Mar-219.19.169.663.32,458,7002,235,300223,40014.78.18.5
Feb-219.97.569.162.22,440,3002,198,200242,10019.58.68.2
Jan-2110.77.469.361.82,444,1002,181,400262,70022.38.49.6

Source: Statistics Canada

Alberta’s Labour Force Survey puts the unemployment rate in the province at 8.70 percent. From indications, there was a decrease of 0.30 percent from the previous rate of 9.00 percent recorded in April, and down 6.8 percent jobless rate of May 2020.

According to Statistics Canada, Alberta had approximately 211,700 unemployed people, representing 8.7 percent of its labour force.

Alberta introduced several safety measures to curb the spread of the pandemic, including the closure of wellness services, recreational facilities, and in-person dining.

The week of May 9 – 15 used for the study also witnessed the transition to virtual learning for all students in Kindergarten to Grade 12.

Since the province recorded its highest jobless rate in May 2020, there has been a significant improvement. Statistics Canada put Alberta’s unemployment rate change at 6.80 percent.

The recent job growth can be attributed to some thriving industries, including healthcare, construction, insurance, finance, and natural resources.

Unemployment Rate in Alberta Cities

Statistics Canada also released seasonally adjusted three-month average unemployment rates for Canada’s major cities, including Calgary and Edmonton.

In May 2021, Calgary’s unemployment rate stood at 8.7 percent, down 0.6 percent rate recorded in the previous month. Edmonton also recorded a jobless rate of 10.2 percent, down from 10.5 percent recorded in April.

Month Calgary (%) Edmonton (%)
May 2021 8.70 10.2
April 2021 9.3 10.5
March 2021 10.0 11.2
February, 2021 10.6 11.6
January, 2021 10.6 11.9

Source: Statistics Canada

British Columbia Unemployment Rate

DateRate (%)
May-217
Apr-217.1
Mar-216.9
Feb-216.9
Jan-218
Dec-207.2
Nov-207.3
Oct-208
Sep-208.6
Aug-2010.7
Jul-2011.2
Jun-2013.3
May-2013.4
Apr-2011.5
Mar-207.2
Feb-205.1
Jan-204.6
20208.8
20194.7
20184.7
20175.1
20166

Source: WorkBC Labour Market and Industry

DateUnemployment Rate2020 Unemployment RateParticipation RateEmployment RateLabour ForceNumber of EmployedNumber of UnemployedYouth Unemployment RateMen Unemployment RateWomen Unemployment Rate
May-21713.464.960.42,812,9002,616,200196,70015.15.85.6
Apr-217.111.565.160.52,817,0002,618,100198,90011.66.85.8
Mar-216.97.266.161.52,859,3002,661,200198,10012.15.86.3
Feb-216.95.165.360.72,821,9002,626,200195,800155.75.5
Jan-2184.665.460.22,825,8002,599,600226,20016.86.17.1

Source: Statistics Canada

Recent unemployment data from Statistics Canada (May 2021) indicates that British Columbia has a jobless rate of 7.00 percent, down 7.1 percent recorded in the previous month.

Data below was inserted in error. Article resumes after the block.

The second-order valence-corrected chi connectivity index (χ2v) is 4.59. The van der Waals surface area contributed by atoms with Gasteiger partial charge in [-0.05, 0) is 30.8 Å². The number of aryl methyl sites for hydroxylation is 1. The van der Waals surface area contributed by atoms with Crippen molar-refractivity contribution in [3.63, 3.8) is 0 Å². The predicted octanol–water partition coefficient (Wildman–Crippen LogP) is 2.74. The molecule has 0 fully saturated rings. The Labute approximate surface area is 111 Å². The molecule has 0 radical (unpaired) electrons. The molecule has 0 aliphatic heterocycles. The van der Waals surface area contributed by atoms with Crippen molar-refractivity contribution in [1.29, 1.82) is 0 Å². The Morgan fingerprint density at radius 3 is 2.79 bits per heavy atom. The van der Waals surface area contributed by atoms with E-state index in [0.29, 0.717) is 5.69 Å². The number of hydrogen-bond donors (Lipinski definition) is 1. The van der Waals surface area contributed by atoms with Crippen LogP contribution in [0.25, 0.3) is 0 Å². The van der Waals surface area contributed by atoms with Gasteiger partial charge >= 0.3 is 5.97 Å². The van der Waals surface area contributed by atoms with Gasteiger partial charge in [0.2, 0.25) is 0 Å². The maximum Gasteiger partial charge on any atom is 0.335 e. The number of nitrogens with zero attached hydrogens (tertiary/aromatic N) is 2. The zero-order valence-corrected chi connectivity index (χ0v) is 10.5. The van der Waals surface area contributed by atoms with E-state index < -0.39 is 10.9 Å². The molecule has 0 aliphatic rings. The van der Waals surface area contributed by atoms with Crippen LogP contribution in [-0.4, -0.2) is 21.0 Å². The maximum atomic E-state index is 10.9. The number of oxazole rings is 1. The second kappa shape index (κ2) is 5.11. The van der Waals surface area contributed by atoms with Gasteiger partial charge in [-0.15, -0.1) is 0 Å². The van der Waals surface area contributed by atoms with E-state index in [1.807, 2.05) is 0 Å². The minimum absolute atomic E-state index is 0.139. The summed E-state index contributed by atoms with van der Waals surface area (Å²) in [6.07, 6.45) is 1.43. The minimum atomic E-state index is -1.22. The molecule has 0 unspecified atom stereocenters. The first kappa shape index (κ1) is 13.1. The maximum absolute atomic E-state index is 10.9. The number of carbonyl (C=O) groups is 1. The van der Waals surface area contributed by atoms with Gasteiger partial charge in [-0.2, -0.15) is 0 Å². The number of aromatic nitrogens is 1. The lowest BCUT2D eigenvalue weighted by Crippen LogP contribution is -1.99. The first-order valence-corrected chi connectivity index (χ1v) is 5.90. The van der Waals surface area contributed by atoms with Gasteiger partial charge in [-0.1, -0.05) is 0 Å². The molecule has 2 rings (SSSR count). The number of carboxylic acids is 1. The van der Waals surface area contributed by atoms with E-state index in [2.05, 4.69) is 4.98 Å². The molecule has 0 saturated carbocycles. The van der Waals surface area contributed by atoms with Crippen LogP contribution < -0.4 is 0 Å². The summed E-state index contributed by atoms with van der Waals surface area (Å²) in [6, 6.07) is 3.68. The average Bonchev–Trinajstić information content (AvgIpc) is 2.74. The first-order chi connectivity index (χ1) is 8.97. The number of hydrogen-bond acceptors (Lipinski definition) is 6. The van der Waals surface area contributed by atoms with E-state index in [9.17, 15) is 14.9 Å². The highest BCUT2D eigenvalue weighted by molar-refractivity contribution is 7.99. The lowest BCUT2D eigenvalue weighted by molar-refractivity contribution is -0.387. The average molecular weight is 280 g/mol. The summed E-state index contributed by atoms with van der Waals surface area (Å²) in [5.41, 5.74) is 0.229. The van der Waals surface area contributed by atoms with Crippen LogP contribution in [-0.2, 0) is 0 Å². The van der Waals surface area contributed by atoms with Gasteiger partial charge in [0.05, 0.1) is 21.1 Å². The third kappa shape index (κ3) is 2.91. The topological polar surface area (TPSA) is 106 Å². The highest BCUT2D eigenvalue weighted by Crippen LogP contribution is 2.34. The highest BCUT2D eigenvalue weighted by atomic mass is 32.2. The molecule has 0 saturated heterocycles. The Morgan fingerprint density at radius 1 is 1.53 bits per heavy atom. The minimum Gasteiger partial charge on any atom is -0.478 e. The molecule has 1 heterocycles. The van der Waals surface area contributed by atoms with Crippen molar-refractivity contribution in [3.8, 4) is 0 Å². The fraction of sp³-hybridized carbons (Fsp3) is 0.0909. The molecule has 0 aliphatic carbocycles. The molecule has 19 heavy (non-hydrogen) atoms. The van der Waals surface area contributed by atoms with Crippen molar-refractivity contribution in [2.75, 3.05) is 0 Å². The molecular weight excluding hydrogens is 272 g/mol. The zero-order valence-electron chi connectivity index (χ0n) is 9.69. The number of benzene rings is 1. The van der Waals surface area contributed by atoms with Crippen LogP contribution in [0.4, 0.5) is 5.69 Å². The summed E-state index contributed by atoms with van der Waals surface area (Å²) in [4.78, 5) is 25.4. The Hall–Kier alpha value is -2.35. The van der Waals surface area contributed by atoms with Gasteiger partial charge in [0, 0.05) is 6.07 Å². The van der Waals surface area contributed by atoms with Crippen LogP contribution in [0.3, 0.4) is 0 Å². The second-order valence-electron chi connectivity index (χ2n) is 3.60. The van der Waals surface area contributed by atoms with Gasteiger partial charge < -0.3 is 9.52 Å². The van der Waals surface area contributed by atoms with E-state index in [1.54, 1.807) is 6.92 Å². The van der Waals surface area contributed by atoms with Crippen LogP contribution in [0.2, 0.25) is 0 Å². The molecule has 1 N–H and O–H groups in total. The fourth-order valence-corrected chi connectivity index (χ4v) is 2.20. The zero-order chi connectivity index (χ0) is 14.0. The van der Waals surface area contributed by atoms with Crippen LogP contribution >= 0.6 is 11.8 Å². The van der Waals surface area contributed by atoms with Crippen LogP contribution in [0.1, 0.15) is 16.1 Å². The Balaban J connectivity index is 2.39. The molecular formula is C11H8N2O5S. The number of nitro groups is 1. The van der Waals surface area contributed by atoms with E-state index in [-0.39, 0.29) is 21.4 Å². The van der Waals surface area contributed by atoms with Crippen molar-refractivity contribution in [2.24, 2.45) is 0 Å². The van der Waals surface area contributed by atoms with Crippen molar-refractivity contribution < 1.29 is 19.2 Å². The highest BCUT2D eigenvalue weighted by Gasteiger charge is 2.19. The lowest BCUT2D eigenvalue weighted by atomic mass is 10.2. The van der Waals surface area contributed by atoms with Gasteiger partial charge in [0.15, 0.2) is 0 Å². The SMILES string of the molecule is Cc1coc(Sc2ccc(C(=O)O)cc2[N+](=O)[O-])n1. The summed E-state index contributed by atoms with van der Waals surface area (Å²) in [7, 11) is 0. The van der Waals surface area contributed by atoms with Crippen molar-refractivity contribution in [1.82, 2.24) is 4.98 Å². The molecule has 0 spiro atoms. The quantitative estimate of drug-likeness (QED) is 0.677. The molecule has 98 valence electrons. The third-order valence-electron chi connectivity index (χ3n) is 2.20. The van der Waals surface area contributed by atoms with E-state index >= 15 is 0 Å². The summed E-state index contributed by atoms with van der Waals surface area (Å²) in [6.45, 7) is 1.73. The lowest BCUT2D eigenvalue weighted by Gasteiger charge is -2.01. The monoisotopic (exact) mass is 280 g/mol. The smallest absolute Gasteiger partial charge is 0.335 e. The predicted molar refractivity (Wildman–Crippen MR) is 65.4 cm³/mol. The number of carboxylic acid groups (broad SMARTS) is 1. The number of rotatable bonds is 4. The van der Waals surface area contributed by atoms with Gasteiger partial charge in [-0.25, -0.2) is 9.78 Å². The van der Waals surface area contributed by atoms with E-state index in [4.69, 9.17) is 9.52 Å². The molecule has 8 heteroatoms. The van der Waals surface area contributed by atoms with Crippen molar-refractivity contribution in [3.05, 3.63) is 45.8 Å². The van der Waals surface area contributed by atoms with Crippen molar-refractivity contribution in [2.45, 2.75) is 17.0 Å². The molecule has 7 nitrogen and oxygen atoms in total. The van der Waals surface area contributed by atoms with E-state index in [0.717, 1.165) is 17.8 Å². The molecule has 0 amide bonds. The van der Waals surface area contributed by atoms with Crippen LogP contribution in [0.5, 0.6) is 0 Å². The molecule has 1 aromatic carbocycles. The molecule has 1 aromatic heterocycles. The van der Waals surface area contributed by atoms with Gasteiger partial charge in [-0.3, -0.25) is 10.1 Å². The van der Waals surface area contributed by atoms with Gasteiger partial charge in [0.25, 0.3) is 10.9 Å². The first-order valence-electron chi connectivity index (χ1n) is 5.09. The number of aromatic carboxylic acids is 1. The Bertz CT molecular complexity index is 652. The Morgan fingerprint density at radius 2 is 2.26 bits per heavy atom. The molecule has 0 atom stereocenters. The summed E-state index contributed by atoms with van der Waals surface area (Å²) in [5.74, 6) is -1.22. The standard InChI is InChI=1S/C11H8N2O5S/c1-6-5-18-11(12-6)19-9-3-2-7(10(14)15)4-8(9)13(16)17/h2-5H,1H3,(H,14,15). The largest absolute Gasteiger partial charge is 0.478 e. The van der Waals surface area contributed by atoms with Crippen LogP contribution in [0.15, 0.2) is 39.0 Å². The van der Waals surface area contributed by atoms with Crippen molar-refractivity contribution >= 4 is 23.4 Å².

Precisely a year ago, the jobless rate in the province stood at 13.40 percent, an indication that the province has added a significant number of jobs since May 2020 to date.

Although the province’s unemployment rate is well below the national rate, its current jobless rate showed a 0.1 percent decrease in May 2021, unlike the 0.2 percent increase recorded between March and April.

While the Canadian economy lost 68,000 jobs in May, British Columbia recorded a total loss of about 1,900 jobs.

The significant casualties of these losses were recorded in health and fitness, restaurants and food services, and more. The safety precautions and province-wide restrictions had economic impacts on some sectors, including food services, accommodation, adult fitness and wellness, and recreation services.

The province’s full-time job positions had a 1.00 percent increase in May, up from the previous month, gaining 21,300 job positions. Part-time employment was affected, losing 23,200 jobs, which represented 4.00 percent of the labour force.

Overall, the 0.1 decrease in the unemployment rate of May 2021, down from 7.1 percent in April, can be attributed to gains from crucial industries in the province, such as transportation, warehousing, utilities, etc.

BC Regional Unemployment Rate

RegionMay-21May-20Apr-21Mar-21Feb. 2021Jan. 2021
Cariboo6.510.66.16.87.98.8
Kootenay6.514.86.26.76.97.2
Mainland Southwest7.310.67.287.67.5
Abbotsford5.67.55.57.188.2
Mission5.67.55.57.188.2
Vancouver7.510.77.48.17.87.6
Northwest & Nechako6.512.18.18.58.56.3
Northeast4.511.14.94.14.34.1
Thompson Okanogan7.59.58.17.37.57.4
Kelowna5.89.65.75.55.65
Vancouver Island/Coast6.6117.27.47.17.1
Victoria6.310.16.25.95.15

Source: WorkBC Labour Market Snapshot

Ontario Unemployment Rate

DateRate (%)
May-219.3
Apr-219
Mar-217.5
Feb-219.2
Jan-2110.2
Dec-209.6
Nov-209.2
Oct-209.7
Sep-209.6
Aug-2010.6
Jul-2011.3
Jun-2012.2
May-2013.5
Apr-2011.3
Mar-207.4
Feb-205.5